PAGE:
Maia, an orphan, is about to leave the boarding school she has grown up in and start a long sea voyage to Brazil. Up the Amazon River, she will begin a new life with her governess, Miss Minton, and relatives she has never met. In the jungle she will find exotic worlds under the canopy of trees, the colour and life of the local Indians, friendships and adventures like she has never had before. But it can’t all be good, of course, or where would the story be?
Journey to the River Sea is a lovely little story, rich and warm-hearted, with great doses of energy and imagination. The baddies get their come-uppance, the good guys get their happy ending, and everything in-between is uplifting and told with wisdom and humour.
I think perhaps because everything was just as it should be, that I didn’t quite love this as much as I hoped. I found it all just a little too nice and lacking in a bit of pizzazz; although at the same time I can’t really find anything wrong with it. It’s just there is never that sense of danger or intrigue, because I knew, from the tone of the book, that everything would always work out in the end.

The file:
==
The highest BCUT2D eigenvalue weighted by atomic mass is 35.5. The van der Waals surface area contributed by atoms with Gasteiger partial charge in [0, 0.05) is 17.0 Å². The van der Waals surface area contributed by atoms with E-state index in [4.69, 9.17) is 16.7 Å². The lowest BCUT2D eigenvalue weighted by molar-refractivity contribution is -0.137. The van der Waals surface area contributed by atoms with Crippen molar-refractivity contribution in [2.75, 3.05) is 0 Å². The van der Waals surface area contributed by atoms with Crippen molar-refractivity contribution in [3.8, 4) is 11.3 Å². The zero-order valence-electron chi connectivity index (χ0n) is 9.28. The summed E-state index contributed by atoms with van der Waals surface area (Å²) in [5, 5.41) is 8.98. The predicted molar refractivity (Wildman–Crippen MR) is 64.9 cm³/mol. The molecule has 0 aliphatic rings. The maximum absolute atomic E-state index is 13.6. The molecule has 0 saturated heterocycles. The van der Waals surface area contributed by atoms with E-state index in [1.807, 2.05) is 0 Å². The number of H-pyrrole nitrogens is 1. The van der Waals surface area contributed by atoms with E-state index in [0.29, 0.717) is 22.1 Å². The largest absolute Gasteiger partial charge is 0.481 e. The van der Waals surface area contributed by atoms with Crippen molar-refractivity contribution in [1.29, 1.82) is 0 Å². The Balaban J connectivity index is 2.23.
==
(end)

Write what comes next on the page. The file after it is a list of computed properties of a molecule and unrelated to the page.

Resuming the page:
I did enjoy the sly digs and knowing humour. It’s great the way Ibbotson took a stab at the ‘baddies’ whenever the opportunity arose – and it’s never nasty, just enough to show them up.
There is a great sense of discovery in Journey, both with Maia discovering what she is capable of, and of a strange and wonderful world waiting to be explored, if only you are brave enough to do so. Actually, the whole book is big on bravery. But the Amazon jungle has a very real presence here, and Ibbotson paints its humidity, its colour, its sound and its secrets with love and energy.
Maia has lots of spirit and enterprise but I really loved Miss Minton – the fearsome old governess with, really, a heart of gold. And not done in a sappy way either. Above all others, I wanted a happy ending for her.
An enjoyable story, with pleasant humour, racing adventure and overall a nicely satisfying quality. I want to read ten ‘children’s classics’ by the end of 2011. This was book one.